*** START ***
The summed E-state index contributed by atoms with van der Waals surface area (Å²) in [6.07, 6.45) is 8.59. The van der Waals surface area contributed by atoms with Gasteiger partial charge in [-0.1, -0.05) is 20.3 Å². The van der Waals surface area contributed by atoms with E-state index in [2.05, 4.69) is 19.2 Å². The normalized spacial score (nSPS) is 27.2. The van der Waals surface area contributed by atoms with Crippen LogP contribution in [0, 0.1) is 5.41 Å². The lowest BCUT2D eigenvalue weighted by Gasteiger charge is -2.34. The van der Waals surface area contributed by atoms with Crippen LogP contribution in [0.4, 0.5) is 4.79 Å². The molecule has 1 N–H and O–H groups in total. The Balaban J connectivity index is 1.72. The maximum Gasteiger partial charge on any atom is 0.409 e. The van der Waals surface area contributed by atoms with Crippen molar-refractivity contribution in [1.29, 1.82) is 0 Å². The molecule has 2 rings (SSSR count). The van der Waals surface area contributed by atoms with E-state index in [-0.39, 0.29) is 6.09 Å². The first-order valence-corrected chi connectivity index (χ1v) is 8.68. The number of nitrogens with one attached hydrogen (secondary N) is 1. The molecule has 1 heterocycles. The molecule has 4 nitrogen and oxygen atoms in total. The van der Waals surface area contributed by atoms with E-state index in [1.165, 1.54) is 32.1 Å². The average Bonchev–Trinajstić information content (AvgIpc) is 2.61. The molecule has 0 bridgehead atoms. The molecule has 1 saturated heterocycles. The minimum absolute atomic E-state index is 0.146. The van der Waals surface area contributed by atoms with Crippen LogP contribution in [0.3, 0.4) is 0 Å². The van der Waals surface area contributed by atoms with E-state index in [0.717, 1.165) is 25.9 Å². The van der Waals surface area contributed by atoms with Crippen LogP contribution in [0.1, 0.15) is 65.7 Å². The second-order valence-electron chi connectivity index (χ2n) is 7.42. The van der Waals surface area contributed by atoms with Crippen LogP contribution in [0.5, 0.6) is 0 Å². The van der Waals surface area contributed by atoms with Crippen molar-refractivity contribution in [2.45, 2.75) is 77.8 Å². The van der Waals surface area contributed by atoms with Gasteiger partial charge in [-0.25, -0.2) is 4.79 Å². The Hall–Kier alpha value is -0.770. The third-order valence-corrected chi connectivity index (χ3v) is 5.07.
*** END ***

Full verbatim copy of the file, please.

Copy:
The summed E-state index contributed by atoms with van der Waals surface area (Å²) in [6.07, 6.45) is 8.59. The van der Waals surface area contributed by atoms with Gasteiger partial charge in [-0.1, -0.05) is 20.3 Å². The van der Waals surface area contributed by atoms with E-state index in [2.05, 4.69) is 19.2 Å². The normalized spacial score (nSPS) is 27.2. The van der Waals surface area contributed by atoms with Crippen LogP contribution in [0, 0.1) is 5.41 Å². The lowest BCUT2D eigenvalue weighted by Gasteiger charge is -2.34. The van der Waals surface area contributed by atoms with Crippen LogP contribution in [0.4, 0.5) is 4.79 Å². The molecule has 1 N–H and O–H groups in total. The Balaban J connectivity index is 1.72. The maximum Gasteiger partial charge on any atom is 0.409 e. The van der Waals surface area contributed by atoms with Crippen molar-refractivity contribution in [1.29, 1.82) is 0 Å². The molecule has 2 rings (SSSR count). The van der Waals surface area contributed by atoms with E-state index in [-0.39, 0.29) is 6.09 Å². The first-order valence-corrected chi connectivity index (χ1v) is 8.68. The number of nitrogens with one attached hydrogen (secondary N) is 1. The molecule has 1 heterocycles. The molecule has 4 nitrogen and oxygen atoms in total. The van der Waals surface area contributed by atoms with E-state index in [1.165, 1.54) is 32.1 Å². The average Bonchev–Trinajstić information content (AvgIpc) is 2.61. The molecule has 0 bridgehead atoms. The molecule has 1 saturated heterocycles. The minimum absolute atomic E-state index is 0.146. The van der Waals surface area contributed by atoms with Crippen LogP contribution in [0.3, 0.4) is 0 Å². The van der Waals surface area contributed by atoms with E-state index in [0.717, 1.165) is 25.9 Å². The van der Waals surface area contributed by atoms with Crippen LogP contribution in [0.1, 0.15) is 65.7 Å². The second-order valence-electron chi connectivity index (χ2n) is 7.42. The van der Waals surface area contributed by atoms with Crippen LogP contribution in [0.5, 0.6) is 0 Å². The van der Waals surface area contributed by atoms with Crippen molar-refractivity contribution in [2.45, 2.75) is 77.8 Å². The van der Waals surface area contributed by atoms with Gasteiger partial charge in [-0.25, -0.2) is 4.79 Å². The Hall–Kier alpha value is -0.770. The third-order valence-corrected chi connectivity index (χ3v) is 5.07.